With those factors at play, more aspiring writers cling to Cinderella stories like that of E.L. James, hoping to be the next big name in books. Though not self-published, James, author of the erotic romance sensation "Fifty Shades of Grey," originally posted the first of her work online in 2009 as "Twilight" fan fiction. It was later acquired by an Australian publisher, The Writer's Coffee Shop, which released them as e-books and print-on-demand paperbacks. Since then, James' book has sold millions of copies worldwide, lingered on the New York Times bestseller list and garnered a movie deal.

For writers just getting started, however, the economics of self-publishing are still a gamble.

The Rev. Max Miller, former pastor of New Home Lutheran in Mitchell, self-published his post-apocalyptic novel "Eli's Tears" in 2012 through Xlibris, a self-publishing and on-demand printing services provider.

"I'm a pastor, so I didn't want to stop being a pastor to become an author," Miller said. "I would say Xlibris was the best avenue for what I wanted to accomplish."

The 46-year-old Michigan native said he took a creative writing class at Michigan State that opened his eyes to the world of self-publishing, and the risks of choosing poorly.

"There are companies that will take your work and steal it. You have to really be careful," he said. "I didn't make the choice lightly, and it took a lot of research and it took a lot of leaps of faith."

Xlibris handled the editing and cover design and offered different levels of marketing, Miller said. With the package Miller chose, Xlibris sent out press releases, promotional posters and mailings.

He's not sure how many copies he's sold, but Miller knows the book has not yet paid for itself.

"I didn't do it to make a million dollars, I did it because I enjoy writing," he said. "It hasn't paid for itself yet, but the more effort I put into it, it could."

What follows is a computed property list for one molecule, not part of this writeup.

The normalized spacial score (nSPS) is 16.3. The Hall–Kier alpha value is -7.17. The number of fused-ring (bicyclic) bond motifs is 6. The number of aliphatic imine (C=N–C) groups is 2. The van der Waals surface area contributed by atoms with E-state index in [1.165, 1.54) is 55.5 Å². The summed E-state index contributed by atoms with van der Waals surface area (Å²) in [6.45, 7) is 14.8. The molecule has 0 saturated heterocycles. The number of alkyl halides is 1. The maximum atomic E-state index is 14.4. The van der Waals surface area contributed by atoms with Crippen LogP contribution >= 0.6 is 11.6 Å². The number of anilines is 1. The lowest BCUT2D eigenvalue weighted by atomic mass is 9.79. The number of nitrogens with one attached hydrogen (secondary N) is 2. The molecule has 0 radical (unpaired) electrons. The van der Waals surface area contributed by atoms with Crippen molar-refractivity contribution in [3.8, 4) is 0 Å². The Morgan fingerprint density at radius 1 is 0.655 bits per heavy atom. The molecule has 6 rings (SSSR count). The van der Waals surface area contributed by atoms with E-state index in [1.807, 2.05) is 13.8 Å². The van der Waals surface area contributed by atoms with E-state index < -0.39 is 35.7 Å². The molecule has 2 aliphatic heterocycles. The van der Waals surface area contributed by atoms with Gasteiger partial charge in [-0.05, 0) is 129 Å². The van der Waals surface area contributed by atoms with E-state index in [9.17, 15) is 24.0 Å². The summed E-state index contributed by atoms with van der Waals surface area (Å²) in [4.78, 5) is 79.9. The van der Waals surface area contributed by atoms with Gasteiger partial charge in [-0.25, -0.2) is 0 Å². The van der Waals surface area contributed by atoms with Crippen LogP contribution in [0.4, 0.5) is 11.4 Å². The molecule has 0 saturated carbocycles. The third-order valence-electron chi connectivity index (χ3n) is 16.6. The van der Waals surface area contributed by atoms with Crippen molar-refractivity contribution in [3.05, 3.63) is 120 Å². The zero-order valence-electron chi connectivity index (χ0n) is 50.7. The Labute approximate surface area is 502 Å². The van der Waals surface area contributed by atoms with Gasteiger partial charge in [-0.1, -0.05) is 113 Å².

"Eli's Tears" is the first in a trilogy, Miller said, but he waited to publish the first book until he had the second one written. In September 2013, Miller relocated to be a pastor in Miller, and decided he didn't have the time or money to self-publish the sequel.

His parents have expressed interest in bankrolling the project, but Miller said he's not in a hurry. If anything, Miller said retirement will afford him time to continue writing, and see how much he wants to pursue more aggressive means of marketing his books.

Perils of self-publishing

For Douglas O'Neill , self-publishing was a good idea -- until the company he and co-author, Dan Gilbertson, used went bankrupt.

"It wasn't bad until the point when it was bad," he said with a wry chuckle.

O'Neill, of Brookings, and Gilbertson, of Denver, collaborated on "Grief Odyssey," chronicling what it's like to be a widower with small children. It was published through WinePress Publishing in 2012. O'Neill estimates many authors have used WinePress, a reputable company with about 20 years of tenure in the industry.

"It was a big shock to a number of people," he said. "It wasn't a fly-by-night; we were at the wrong place at the wrong time."

O'Neill said the company was great to work with, until he and Gilbertson stopped receiving royalty checks. A statement on the company's website cites an "onslaught of destructive lies and gossip, which has finally destroyed the company," and WinePress is now embroiled in legal proceedings as authors try to retrieve royalties never received from book sales.

O'Neill said he and Gilbertson's biggest concern was to get all of their files back, which they did successfully. Once they had their copyrighted materials back, they debated their next move.

"We were really frustrated and pretty burnt out, so we just kind of sat back for a few months," O'Neill said.

Even without the legal trouble, O'Neill said he and Gilbertson didn't expect to hit it big.

"It's not a money-making proposition," O'Neill admitted. "There's so many books self-published every year. You've got to somehow make your book available on the big market, like Barnes and Noble. Without getting that kind of recognition it's very difficult to make any money, if that's your desire, or even break even."